Over the decades these inter-league games faded, mainly due to fixture congestion, but one-offs appeared such as against a World XI to mark the centenary of the League in 1988. 

So there are historical precedents within English league football. Personally, I’d still worry about fixture congestion if something like this was re-introduced but I have to say that the criticism of the idea really should have been framed differently. Criticise the idea because of fixture congestion or worries about players, but don’t criticise it as a ‘coming over here telling us to introduce something American into our game’ when it’s actually an English concept that goes back to the early days of League football in our country. 

The great German goalkeeper Bert Trautmann often talked of his pride of playing for the Football League in one of these representative games in 1960. He had been prevented from playing for his national team due to football politics of the era but appearing for the Football League in what would now be termed an ‘All-Star’ game was a major honour. By the way, the game was described as ‘a star-studded’ match, so similar wording to Boehly too! No doubt there are many players today who would feel the same as Trautmann did if they don’t ordinarily get the chance to play for a national team in a high profile match.

Another German Jurgen Klopp, the manager of Liverpool, was dismissive of Boehly’s idea and seemed to suggest that players from rival teams like United, Liverpool and Everton couldn’t play in the same team, which is odd considering they can and do play in international matches together when they are supposed to be representing their country. Here’s what Klopp said:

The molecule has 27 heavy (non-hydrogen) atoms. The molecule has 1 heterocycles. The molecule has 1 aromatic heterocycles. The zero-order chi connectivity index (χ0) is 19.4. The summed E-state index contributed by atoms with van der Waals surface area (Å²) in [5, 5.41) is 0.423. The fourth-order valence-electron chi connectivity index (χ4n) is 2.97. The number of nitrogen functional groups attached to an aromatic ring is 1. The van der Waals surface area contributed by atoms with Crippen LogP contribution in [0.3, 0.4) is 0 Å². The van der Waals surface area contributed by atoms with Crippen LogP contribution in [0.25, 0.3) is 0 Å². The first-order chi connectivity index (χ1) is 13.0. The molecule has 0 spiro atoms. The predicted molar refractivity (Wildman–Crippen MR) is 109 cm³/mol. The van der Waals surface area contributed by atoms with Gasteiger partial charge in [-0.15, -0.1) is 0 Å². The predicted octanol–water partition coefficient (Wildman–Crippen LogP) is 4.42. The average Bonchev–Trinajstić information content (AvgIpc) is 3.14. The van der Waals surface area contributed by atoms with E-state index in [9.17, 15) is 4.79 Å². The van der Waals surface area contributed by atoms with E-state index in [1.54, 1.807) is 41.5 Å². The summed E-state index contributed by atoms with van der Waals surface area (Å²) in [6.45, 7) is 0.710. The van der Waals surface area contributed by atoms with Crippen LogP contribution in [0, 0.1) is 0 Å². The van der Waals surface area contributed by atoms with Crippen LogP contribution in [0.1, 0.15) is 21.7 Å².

https://www.bbc.co.uk/sport/av/football/62900364

I don’t agree with Boehly’s ideas but dismissing them, in the manner some have is wrong too. His idea is not a new one, it was a part and parcel of league football for over a century. I also can’t help feeling that a modern generation of fans may actually enjoy seeing the best of the Premier League against the best of the Italian/Spanish/German Leagues if these fixtures occurred. Maybe some would prefer to see representative League teams instead of international games? If Boehly had suggested that he’d be condemned further but they’ve happened in the past.

Here’s film of a 1905 inter-league game played at Manchester City’s Hyde Road ground in 1905:

https://player.bfi.org.uk/free/film/watch-england-v-ireland-at-manchester-1905-1905-online

As a final word I’d like to say that if you’re a football director, official, manager, player or a member of the media please consult a football historian if you have an idea or want to criticised an idea. Most things in football are not new. We pretend they are to gain headlines or to present ourselves as forward thinking, or as guardians of the game. The truth is that knowing and understanding football history, whether that be our own clubs or the game in general, allows us to make informed decisions and comments. Most football historians are keen to help so please call on this resource and let’s have sensible discussion or let’s make informed suggestions of how to improve the sport we love.